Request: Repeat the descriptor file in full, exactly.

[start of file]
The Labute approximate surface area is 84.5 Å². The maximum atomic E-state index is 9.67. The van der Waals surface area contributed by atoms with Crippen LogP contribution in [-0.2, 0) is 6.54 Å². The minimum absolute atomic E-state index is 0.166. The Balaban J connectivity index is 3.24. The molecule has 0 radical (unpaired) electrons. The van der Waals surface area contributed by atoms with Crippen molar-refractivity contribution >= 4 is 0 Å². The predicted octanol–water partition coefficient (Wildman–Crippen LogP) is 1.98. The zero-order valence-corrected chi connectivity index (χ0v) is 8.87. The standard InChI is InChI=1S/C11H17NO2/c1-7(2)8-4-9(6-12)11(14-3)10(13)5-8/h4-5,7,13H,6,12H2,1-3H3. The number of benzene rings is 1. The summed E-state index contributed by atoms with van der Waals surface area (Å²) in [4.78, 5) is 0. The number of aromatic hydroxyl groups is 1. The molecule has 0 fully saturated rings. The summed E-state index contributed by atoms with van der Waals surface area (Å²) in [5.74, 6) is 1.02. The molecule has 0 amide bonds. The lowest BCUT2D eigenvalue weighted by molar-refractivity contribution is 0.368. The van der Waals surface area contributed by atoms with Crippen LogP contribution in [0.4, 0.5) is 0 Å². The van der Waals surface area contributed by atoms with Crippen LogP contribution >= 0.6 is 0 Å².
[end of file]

The Labute approximate surface area is 84.5 Å². The maximum atomic E-state index is 9.67. The van der Waals surface area contributed by atoms with Crippen LogP contribution in [-0.2, 0) is 6.54 Å². The minimum absolute atomic E-state index is 0.166. The Balaban J connectivity index is 3.24. The molecule has 0 radical (unpaired) electrons. The van der Waals surface area contributed by atoms with Crippen molar-refractivity contribution >= 4 is 0 Å². The predicted octanol–water partition coefficient (Wildman–Crippen LogP) is 1.98. The zero-order valence-corrected chi connectivity index (χ0v) is 8.87. The standard InChI is InChI=1S/C11H17NO2/c1-7(2)8-4-9(6-12)11(14-3)10(13)5-8/h4-5,7,13H,6,12H2,1-3H3. The number of benzene rings is 1. The summed E-state index contributed by atoms with van der Waals surface area (Å²) in [4.78, 5) is 0. The number of aromatic hydroxyl groups is 1. The molecule has 0 fully saturated rings. The summed E-state index contributed by atoms with van der Waals surface area (Å²) in [5.74, 6) is 1.02. The molecule has 0 amide bonds. The lowest BCUT2D eigenvalue weighted by molar-refractivity contribution is 0.368. The van der Waals surface area contributed by atoms with Crippen LogP contribution in [0.4, 0.5) is 0 Å². The van der Waals surface area contributed by atoms with Crippen LogP contribution >= 0.6 is 0 Å².